Cambodian President Hun Sen vowed Saturday to improve investment conditions in his country on the heels of a recent surge in Japanese business there, the Foreign Ministry said of his talks with Prime Minister Yoshihiko Noda.
In the talks, Japan agreed to offer Cambodia up to ¥1.51 billion in projects to rebuild its roads and drainage system after flooding in September wrought major damage, the ministry said.
In praising the recent jump in investment, Noda expressed hope that Cambodia will also create an environment attractive to Japanese companies, it said.
Noda said the expected completion of the Sihanoukville Special Economic Zone, a project funded by Japan's official development assistance, will help promote Japanese investment there.
Hun Sen, who is scheduled to attend a completion ceremony for the project on May 1, told Noda that the investments are helping improve people's lives in Cambodia and that he will make further efforts to welcome Japanese firms.
Japanese firms see Cambodia as the next place to enter, after China, Vietnam and Thailand, for stable growth averaging 7 percent over the past 10 years, the ministry said.
Last year, Japanese investment in the country more than doubled over the previous year to around $75 million, it said.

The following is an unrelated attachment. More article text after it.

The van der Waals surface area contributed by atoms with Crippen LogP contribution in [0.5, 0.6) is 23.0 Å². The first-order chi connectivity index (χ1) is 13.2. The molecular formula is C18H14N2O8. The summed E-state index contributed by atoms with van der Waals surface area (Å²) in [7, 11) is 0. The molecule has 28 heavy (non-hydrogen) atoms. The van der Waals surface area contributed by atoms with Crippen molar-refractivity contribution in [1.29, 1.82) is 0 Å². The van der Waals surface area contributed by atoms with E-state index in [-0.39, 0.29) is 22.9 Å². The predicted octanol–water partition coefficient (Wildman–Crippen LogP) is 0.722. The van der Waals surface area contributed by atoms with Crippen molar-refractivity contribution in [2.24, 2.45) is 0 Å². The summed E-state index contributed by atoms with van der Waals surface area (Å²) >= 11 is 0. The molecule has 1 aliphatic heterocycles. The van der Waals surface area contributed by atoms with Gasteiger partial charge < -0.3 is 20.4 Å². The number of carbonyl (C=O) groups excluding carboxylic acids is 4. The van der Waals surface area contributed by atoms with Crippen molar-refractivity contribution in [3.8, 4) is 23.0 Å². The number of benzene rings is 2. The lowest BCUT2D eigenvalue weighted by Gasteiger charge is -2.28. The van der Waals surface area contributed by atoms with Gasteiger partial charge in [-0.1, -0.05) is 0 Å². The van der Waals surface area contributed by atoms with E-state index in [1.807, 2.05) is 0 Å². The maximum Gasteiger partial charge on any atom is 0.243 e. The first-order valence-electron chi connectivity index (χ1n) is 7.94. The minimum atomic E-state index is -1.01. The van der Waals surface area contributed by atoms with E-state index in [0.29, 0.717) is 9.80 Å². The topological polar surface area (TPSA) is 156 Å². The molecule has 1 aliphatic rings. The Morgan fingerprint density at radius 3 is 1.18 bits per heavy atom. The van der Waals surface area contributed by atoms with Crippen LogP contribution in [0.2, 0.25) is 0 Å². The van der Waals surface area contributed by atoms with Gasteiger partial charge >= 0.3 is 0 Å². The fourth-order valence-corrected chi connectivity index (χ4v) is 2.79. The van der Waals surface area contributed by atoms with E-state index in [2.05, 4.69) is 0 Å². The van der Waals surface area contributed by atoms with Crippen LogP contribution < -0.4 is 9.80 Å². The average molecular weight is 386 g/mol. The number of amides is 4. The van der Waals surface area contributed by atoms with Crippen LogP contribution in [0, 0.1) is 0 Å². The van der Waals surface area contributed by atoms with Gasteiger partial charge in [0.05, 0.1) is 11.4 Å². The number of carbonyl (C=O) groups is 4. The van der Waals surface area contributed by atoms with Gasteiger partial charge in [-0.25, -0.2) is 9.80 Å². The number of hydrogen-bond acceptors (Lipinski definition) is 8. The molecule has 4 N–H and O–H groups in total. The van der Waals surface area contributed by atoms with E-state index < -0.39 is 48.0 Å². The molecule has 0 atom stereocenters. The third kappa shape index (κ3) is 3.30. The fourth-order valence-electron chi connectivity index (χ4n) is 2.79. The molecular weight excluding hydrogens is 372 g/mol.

Japanese firms are boosting investment in Cambodia because labor costs in neighboring nations are on the rise, observers said.
Noda and Hun Sen met on the sidelines of a summit involving Japan and the five Mekong delta nations of Cambodia, Laos, Myanmar, Thailand and Vietnam earlier Saturday.
On projects related to flooding, Japan will help Cambodia repair roads and drainage systems and to construct bridges in the city of Kampong Chhnang, following flooding that killed 250 people, affected 1.5 million more and damaged around 17 percent of the country's rice-producing area last year, the ministry said.
Japan's fresh assistance adds to immediate supplies worth around ¥25 million, including water purifiers and plastic containers, that were given to Cambodia after the flooding, it said.